No budget for "thank you's"?

In my career, I have worked for several companies whose business went through very dark times. We’ve all been there. Declining revenue, budgets being slashed, and lay-offs pending. You still need employees to give 110% to have any chance at turning things around. Employees can sense the stress of management. They notice when groups of lawyers start showing up. They can get distracted and disheartened. So, how do you show appreciation and say thank you in this environment?

  • Keep a positive attitude at work and keep your team focused on the priorities.
  • Day-to-day simple thanks you’s in person and in email.
  • Encourage work-life balance and stress management.

A few more involved ideas

All of these examples came from my colleagues and I. They are real-life examples of us, as managers, spending our own time and money to make our teams feel appreciated and thanked. 

  • Prize drawer
    • I bought $5 gift cards and dollar store items. When a special thank you was in order, my team members got to choose something from the prize drawer. (Kind of like at the dentist when I was a kid.)
  • Office Luau 
    • We all brought in festive food for breakfast and lunch.
    • We bought a Luau bowling set (coconuts and pineapples) and created a bracket tournament.
    • Hula hoop contest.
    • We bought these weird, little, tiki toothpicks and hid them around the office. We offered a prize for the person who found the most. People were wildly competitive and had a great time.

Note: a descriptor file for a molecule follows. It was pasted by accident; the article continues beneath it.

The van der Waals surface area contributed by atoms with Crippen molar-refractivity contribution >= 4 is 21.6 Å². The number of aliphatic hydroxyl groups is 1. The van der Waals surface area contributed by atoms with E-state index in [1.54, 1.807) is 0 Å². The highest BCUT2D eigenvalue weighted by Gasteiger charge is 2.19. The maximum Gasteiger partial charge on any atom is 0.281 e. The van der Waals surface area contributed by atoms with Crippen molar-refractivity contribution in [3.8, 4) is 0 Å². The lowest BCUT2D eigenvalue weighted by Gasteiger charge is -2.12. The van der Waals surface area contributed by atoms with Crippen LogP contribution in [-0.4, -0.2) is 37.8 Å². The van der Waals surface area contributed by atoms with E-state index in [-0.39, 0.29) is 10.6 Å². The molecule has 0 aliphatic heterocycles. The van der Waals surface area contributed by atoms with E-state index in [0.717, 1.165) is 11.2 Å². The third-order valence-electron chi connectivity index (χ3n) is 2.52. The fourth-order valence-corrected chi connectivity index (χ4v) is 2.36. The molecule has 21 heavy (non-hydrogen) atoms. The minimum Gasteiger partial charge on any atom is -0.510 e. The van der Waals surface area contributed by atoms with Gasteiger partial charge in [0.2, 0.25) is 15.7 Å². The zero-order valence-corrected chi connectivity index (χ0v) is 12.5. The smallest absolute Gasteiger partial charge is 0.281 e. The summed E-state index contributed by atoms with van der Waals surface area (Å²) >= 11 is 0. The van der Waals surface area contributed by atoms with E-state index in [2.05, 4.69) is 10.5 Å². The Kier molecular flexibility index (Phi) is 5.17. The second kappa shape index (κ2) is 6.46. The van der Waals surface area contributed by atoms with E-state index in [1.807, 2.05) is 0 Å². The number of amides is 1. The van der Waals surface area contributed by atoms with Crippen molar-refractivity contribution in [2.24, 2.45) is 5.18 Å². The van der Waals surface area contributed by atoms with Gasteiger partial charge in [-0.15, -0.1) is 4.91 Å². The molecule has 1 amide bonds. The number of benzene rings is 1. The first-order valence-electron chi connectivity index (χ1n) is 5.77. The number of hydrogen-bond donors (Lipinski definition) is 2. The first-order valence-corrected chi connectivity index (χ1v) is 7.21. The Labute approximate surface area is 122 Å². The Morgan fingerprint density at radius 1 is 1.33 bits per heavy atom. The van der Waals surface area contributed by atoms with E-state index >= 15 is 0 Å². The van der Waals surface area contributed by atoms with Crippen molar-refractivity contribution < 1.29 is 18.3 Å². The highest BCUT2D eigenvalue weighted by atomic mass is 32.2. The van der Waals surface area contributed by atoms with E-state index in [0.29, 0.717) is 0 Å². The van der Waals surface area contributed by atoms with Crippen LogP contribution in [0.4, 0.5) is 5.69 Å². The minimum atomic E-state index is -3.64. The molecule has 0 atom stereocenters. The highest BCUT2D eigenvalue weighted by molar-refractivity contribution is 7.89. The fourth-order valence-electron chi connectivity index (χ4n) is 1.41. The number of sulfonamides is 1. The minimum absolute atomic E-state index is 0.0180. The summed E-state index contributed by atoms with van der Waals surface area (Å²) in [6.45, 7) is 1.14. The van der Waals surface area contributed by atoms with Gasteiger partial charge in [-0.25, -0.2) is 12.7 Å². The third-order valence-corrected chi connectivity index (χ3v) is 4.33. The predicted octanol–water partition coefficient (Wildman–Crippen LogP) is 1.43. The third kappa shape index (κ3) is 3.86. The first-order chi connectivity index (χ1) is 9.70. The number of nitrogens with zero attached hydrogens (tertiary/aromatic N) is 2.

• Christmas in July food day
    • We all brought in Christmassy food.
    • We bought fun, random items from the dollar store and wrapped them so each employee got a “present.”
    • Not to be confused with our Christmas in July FUNdraiser.
  • Movie lunch
    • Over two days, we watched the movie "Napoleon Dynamite" in the conference room with our own "brown bag" lunches.
I think the message here is that a thank you does not have to be extravagant to be meaningful. It just has to be genuine. Silly putty or a glow stick from a dollar store can bring a little joy and show appreciation. And so can a smile and two simple words: "thank you."

Related Training

ej4 offers a variety of training videos related to the suggestions in this blog. They are from our Business Skills Library. Calling out these courses for your employees can show care, concern, and gratitude, especially when the more elaborate ideas really aren't an option for you.

  • Ergonomics: If your budget doesn't allow for standing desks, you could offer our full series on Ergonomics that covers chair position, eye strain, your workspace, and stretching.
  • Managing Time vs. Energy: If your company is unable to offer flexible hours, this course can still help employees use their time effectively and prioritize work around their energy.
  • Creating Civility in the Workplace: Everyone's Responsibility: This course reviews common courtesy and highlights behaviors people may not realize are harmful or hurtful.
  • Staying Positive: We can all use simple reminders on how to say positive. This course gives tips on how to handle negative factors. 
  • Thank You Notes: This is becoming a lost art. Our course provides six quick tips on how to write a meaningful thank you note. 

You can view all of the courses I mention in a free trial of our Thinkzoom LMS, or you can request a free demo and one of our sales representatives will show them to you.